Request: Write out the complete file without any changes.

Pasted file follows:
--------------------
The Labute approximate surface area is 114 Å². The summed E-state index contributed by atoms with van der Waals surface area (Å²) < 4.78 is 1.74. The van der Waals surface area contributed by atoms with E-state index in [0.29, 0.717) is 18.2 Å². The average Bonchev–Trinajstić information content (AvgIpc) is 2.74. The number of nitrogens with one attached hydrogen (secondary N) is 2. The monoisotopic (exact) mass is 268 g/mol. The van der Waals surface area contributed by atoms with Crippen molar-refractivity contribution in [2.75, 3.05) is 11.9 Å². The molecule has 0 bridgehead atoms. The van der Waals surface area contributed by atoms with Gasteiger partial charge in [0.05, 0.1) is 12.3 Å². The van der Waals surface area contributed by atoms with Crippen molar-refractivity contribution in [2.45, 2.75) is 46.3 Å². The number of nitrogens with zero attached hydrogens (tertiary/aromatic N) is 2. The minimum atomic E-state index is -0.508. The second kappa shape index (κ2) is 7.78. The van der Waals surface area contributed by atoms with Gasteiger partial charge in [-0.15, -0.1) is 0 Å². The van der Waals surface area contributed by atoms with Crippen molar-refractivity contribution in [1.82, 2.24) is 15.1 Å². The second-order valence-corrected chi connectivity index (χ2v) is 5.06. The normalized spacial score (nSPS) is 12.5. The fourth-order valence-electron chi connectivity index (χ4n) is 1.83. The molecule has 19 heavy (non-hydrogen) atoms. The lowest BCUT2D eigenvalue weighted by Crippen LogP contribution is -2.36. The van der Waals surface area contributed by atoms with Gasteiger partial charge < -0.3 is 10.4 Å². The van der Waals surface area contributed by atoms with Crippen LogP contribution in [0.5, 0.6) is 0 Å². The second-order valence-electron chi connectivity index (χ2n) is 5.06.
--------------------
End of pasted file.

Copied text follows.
The Labute approximate surface area is 114 Å². The summed E-state index contributed by atoms with van der Waals surface area (Å²) < 4.78 is 1.74. The van der Waals surface area contributed by atoms with E-state index in [0.29, 0.717) is 18.2 Å². The average Bonchev–Trinajstić information content (AvgIpc) is 2.74. The number of nitrogens with one attached hydrogen (secondary N) is 2. The monoisotopic (exact) mass is 268 g/mol. The van der Waals surface area contributed by atoms with Crippen molar-refractivity contribution in [2.75, 3.05) is 11.9 Å². The molecule has 0 bridgehead atoms. The van der Waals surface area contributed by atoms with Gasteiger partial charge in [0.05, 0.1) is 12.3 Å². The van der Waals surface area contributed by atoms with Crippen molar-refractivity contribution in [2.45, 2.75) is 46.3 Å². The number of nitrogens with zero attached hydrogens (tertiary/aromatic N) is 2. The minimum atomic E-state index is -0.508. The second kappa shape index (κ2) is 7.78. The van der Waals surface area contributed by atoms with Gasteiger partial charge in [-0.15, -0.1) is 0 Å². The van der Waals surface area contributed by atoms with Crippen molar-refractivity contribution in [1.82, 2.24) is 15.1 Å². The second-order valence-corrected chi connectivity index (χ2v) is 5.06. The normalized spacial score (nSPS) is 12.5. The fourth-order valence-electron chi connectivity index (χ4n) is 1.83. The molecule has 19 heavy (non-hydrogen) atoms. The lowest BCUT2D eigenvalue weighted by Crippen LogP contribution is -2.36. The van der Waals surface area contributed by atoms with Gasteiger partial charge < -0.3 is 10.4 Å². The van der Waals surface area contributed by atoms with Crippen LogP contribution in [0.5, 0.6) is 0 Å². The second-order valence-electron chi connectivity index (χ2n) is 5.06.